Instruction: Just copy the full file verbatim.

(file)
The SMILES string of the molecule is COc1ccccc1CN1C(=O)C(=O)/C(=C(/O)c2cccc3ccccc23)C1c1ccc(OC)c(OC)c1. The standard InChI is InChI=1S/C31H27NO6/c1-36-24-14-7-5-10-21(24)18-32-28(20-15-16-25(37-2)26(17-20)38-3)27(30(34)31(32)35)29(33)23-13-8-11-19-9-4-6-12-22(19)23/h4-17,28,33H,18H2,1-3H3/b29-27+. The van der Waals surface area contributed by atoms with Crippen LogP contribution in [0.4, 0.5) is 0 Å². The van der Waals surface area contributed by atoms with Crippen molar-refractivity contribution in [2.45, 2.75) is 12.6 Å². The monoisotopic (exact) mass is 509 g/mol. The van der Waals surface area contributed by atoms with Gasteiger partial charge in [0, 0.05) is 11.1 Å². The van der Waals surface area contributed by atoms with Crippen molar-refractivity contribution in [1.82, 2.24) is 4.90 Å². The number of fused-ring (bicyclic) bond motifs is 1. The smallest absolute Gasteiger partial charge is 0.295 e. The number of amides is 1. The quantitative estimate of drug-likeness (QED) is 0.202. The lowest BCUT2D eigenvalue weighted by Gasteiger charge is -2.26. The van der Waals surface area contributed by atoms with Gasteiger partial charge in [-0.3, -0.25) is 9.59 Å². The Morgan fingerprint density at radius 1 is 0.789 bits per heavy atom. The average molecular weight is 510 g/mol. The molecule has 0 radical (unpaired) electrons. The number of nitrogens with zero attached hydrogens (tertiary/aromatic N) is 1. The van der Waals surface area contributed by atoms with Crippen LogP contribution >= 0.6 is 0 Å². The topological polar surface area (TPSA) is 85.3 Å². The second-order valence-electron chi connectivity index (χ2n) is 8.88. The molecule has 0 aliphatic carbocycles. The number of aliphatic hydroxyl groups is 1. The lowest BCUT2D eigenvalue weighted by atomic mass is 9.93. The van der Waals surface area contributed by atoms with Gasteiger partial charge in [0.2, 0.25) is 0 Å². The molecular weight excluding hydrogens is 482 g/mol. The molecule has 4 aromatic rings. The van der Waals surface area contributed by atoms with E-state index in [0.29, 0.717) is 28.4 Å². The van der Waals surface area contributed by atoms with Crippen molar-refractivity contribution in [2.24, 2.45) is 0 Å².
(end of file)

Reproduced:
The SMILES string of the molecule is COc1ccccc1CN1C(=O)C(=O)/C(=C(/O)c2cccc3ccccc23)C1c1ccc(OC)c(OC)c1. The standard InChI is InChI=1S/C31H27NO6/c1-36-24-14-7-5-10-21(24)18-32-28(20-15-16-25(37-2)26(17-20)38-3)27(30(34)31(32)35)29(33)23-13-8-11-19-9-4-6-12-22(19)23/h4-17,28,33H,18H2,1-3H3/b29-27+. The van der Waals surface area contributed by atoms with Crippen LogP contribution in [0.4, 0.5) is 0 Å². The van der Waals surface area contributed by atoms with Crippen molar-refractivity contribution in [2.45, 2.75) is 12.6 Å². The monoisotopic (exact) mass is 509 g/mol. The van der Waals surface area contributed by atoms with Gasteiger partial charge in [0, 0.05) is 11.1 Å². The van der Waals surface area contributed by atoms with Crippen molar-refractivity contribution in [1.82, 2.24) is 4.90 Å². The number of fused-ring (bicyclic) bond motifs is 1. The smallest absolute Gasteiger partial charge is 0.295 e. The number of amides is 1. The quantitative estimate of drug-likeness (QED) is 0.202. The lowest BCUT2D eigenvalue weighted by Gasteiger charge is -2.26. The van der Waals surface area contributed by atoms with Gasteiger partial charge in [-0.3, -0.25) is 9.59 Å². The Morgan fingerprint density at radius 1 is 0.789 bits per heavy atom. The average molecular weight is 510 g/mol. The molecule has 0 radical (unpaired) electrons. The number of nitrogens with zero attached hydrogens (tertiary/aromatic N) is 1. The van der Waals surface area contributed by atoms with Crippen LogP contribution >= 0.6 is 0 Å². The topological polar surface area (TPSA) is 85.3 Å². The second-order valence-electron chi connectivity index (χ2n) is 8.88. The molecule has 0 aliphatic carbocycles. The number of aliphatic hydroxyl groups is 1. The lowest BCUT2D eigenvalue weighted by atomic mass is 9.93. The van der Waals surface area contributed by atoms with Gasteiger partial charge in [0.2, 0.25) is 0 Å². The molecular weight excluding hydrogens is 482 g/mol. The molecule has 4 aromatic rings. The van der Waals surface area contributed by atoms with E-state index in [0.29, 0.717) is 28.4 Å². The van der Waals surface area contributed by atoms with Crippen molar-refractivity contribution in [2.24, 2.45) is 0 Å².